Methicillin-resistant Staphylococcus Aureus (MRSA) is a type of staph bacteria that is resistant to certain antibiotics called beta-lactams. These antibiotics include methicillin and other more common antibiotics such as oxacillin, penicillin, and amoxicillin. In the community, most MRSA infections are skin infections.
More severe or potentially life-threatening MRSA infections occur most frequently among patients in healthcare settings. While 25% to 30% of people are infected in the nose with staph, less than 2% are infected with MRSA. The CC Formula has shown beneficial results with MRSA infections.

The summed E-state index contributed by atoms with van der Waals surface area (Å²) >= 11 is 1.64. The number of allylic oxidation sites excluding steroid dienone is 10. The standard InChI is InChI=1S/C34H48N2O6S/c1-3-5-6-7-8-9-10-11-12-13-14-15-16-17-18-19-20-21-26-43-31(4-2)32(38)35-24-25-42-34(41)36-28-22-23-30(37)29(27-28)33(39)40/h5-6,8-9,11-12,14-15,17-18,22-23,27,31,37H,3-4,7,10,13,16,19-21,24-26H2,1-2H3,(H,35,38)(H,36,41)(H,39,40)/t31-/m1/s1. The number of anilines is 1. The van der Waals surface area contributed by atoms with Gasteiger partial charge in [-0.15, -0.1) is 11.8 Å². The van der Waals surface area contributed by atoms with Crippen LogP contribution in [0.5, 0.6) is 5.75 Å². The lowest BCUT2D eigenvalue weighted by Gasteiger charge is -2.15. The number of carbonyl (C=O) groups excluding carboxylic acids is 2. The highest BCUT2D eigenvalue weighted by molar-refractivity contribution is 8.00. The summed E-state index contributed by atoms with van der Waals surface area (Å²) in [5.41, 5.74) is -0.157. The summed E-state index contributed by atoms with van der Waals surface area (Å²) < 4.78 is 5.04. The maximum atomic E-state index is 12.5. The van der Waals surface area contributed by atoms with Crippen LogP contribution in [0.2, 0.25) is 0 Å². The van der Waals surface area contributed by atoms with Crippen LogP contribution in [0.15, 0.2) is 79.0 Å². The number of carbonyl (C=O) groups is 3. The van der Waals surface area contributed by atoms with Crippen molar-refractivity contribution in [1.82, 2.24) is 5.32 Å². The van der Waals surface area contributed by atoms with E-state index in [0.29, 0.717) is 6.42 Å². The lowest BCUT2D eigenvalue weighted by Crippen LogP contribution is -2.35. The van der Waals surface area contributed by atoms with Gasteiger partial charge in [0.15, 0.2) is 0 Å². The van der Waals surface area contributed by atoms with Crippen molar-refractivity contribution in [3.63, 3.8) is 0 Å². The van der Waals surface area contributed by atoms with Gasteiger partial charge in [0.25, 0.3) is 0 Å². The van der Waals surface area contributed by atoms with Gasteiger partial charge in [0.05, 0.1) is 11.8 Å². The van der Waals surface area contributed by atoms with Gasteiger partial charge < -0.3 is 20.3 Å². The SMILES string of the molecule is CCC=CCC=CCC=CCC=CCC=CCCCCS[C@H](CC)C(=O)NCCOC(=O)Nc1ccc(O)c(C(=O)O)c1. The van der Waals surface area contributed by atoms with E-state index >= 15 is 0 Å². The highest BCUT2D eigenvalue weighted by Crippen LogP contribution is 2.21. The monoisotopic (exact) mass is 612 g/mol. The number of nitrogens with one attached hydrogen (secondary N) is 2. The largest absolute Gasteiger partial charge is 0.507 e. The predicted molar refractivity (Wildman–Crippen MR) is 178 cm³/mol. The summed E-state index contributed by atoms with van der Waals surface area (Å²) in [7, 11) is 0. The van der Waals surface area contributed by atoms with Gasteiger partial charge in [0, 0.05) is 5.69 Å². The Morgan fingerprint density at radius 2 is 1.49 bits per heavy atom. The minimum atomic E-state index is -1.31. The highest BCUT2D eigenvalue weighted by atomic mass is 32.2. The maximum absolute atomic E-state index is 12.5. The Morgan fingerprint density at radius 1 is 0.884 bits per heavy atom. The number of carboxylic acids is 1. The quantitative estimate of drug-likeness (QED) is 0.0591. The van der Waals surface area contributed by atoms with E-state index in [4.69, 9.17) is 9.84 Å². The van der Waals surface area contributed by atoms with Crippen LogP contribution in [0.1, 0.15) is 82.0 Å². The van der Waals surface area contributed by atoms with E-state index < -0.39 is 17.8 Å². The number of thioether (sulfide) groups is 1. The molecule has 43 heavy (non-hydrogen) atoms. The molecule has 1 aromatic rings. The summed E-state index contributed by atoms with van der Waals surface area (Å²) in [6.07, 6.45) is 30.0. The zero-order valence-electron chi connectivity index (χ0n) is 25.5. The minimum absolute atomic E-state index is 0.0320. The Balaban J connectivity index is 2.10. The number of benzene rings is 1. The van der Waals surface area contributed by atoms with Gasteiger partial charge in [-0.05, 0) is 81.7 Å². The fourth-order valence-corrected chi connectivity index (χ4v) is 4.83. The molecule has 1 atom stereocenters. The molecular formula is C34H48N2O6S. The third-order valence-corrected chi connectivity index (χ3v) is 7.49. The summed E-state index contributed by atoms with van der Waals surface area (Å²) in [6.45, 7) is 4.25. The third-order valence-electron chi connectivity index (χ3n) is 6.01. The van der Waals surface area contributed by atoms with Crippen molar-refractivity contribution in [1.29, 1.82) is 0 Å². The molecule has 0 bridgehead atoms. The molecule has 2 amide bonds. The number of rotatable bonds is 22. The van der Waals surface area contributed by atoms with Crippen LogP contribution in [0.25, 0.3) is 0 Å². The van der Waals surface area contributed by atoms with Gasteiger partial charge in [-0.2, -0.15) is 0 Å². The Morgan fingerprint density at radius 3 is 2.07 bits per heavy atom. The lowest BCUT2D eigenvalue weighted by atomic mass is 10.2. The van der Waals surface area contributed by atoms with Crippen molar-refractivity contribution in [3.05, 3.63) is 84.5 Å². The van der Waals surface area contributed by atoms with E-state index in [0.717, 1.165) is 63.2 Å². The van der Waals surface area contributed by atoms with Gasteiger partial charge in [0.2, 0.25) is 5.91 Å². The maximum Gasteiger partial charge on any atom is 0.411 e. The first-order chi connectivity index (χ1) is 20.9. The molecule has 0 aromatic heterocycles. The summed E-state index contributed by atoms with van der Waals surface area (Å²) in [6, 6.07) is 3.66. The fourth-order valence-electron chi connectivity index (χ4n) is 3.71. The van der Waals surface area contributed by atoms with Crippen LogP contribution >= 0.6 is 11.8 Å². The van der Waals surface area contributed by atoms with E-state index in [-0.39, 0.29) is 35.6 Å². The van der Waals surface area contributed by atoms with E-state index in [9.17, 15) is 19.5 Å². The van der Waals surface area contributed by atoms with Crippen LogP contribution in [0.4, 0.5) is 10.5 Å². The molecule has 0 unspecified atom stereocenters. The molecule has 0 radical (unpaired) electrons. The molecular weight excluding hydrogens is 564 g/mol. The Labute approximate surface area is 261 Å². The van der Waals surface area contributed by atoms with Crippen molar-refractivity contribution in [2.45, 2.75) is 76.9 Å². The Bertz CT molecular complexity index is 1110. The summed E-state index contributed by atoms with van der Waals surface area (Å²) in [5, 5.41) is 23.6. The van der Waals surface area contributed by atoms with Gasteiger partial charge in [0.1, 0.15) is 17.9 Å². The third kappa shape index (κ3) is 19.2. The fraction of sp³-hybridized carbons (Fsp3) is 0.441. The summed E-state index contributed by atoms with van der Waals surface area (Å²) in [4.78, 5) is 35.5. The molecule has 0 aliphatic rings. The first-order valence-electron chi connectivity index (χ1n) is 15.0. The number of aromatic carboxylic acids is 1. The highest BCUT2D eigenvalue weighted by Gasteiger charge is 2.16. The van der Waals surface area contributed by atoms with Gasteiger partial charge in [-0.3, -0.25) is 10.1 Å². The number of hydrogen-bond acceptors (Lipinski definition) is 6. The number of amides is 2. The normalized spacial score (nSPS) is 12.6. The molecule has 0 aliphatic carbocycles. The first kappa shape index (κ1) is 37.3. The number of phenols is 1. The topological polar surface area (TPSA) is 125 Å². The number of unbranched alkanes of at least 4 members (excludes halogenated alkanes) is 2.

MRSA infections are usually spread by having contact with someone’s skin already having the infection or personal items that they have used, like towels, bandages, or razors that touched their infected skin. These infections are more likely to be spread in places where people are in close contact with each other. An example would be in schools and locker rooms where athletes might share razors or towels.